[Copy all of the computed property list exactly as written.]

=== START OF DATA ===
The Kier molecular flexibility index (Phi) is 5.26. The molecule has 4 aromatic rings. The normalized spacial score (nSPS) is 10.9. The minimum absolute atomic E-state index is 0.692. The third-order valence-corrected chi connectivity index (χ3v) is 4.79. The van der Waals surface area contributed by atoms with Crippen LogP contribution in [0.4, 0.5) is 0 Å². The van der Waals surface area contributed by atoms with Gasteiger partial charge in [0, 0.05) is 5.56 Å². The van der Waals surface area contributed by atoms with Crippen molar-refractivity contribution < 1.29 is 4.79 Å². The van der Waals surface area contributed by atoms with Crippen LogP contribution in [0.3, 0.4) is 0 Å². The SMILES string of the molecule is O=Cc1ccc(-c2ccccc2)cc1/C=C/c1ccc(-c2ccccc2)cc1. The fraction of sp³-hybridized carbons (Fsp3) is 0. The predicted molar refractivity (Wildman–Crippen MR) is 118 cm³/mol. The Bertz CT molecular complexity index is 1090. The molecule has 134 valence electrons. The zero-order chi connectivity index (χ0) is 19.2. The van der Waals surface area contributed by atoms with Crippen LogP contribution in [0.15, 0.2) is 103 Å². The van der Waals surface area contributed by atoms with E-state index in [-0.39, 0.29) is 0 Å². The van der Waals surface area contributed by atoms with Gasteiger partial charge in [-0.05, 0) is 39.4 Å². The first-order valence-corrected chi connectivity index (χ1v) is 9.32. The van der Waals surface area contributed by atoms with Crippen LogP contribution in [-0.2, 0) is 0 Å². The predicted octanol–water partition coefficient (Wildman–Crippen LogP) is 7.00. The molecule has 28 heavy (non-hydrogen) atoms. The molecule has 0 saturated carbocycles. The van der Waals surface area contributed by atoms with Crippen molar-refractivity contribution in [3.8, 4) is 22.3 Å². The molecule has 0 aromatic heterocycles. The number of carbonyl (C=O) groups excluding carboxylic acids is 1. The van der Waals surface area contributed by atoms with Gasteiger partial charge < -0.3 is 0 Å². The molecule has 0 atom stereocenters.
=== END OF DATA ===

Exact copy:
The Kier molecular flexibility index (Phi) is 5.26. The molecule has 4 aromatic rings. The normalized spacial score (nSPS) is 10.9. The minimum absolute atomic E-state index is 0.692. The third-order valence-corrected chi connectivity index (χ3v) is 4.79. The van der Waals surface area contributed by atoms with Crippen LogP contribution in [0.4, 0.5) is 0 Å². The van der Waals surface area contributed by atoms with Gasteiger partial charge in [0, 0.05) is 5.56 Å². The van der Waals surface area contributed by atoms with Crippen molar-refractivity contribution < 1.29 is 4.79 Å². The van der Waals surface area contributed by atoms with Crippen LogP contribution in [0.3, 0.4) is 0 Å². The SMILES string of the molecule is O=Cc1ccc(-c2ccccc2)cc1/C=C/c1ccc(-c2ccccc2)cc1. The fraction of sp³-hybridized carbons (Fsp3) is 0. The predicted molar refractivity (Wildman–Crippen MR) is 118 cm³/mol. The Bertz CT molecular complexity index is 1090. The molecule has 134 valence electrons. The zero-order chi connectivity index (χ0) is 19.2. The van der Waals surface area contributed by atoms with Crippen LogP contribution in [0.15, 0.2) is 103 Å². The van der Waals surface area contributed by atoms with E-state index in [-0.39, 0.29) is 0 Å². The van der Waals surface area contributed by atoms with Gasteiger partial charge in [-0.05, 0) is 39.4 Å². The first-order valence-corrected chi connectivity index (χ1v) is 9.32. The van der Waals surface area contributed by atoms with Crippen LogP contribution in [-0.2, 0) is 0 Å². The predicted octanol–water partition coefficient (Wildman–Crippen LogP) is 7.00. The molecule has 28 heavy (non-hydrogen) atoms. The molecule has 0 saturated carbocycles. The van der Waals surface area contributed by atoms with Crippen molar-refractivity contribution in [3.8, 4) is 22.3 Å². The molecule has 0 aromatic heterocycles. The number of carbonyl (C=O) groups excluding carboxylic acids is 1. The van der Waals surface area contributed by atoms with Gasteiger partial charge < -0.3 is 0 Å². The molecule has 0 atom stereocenters.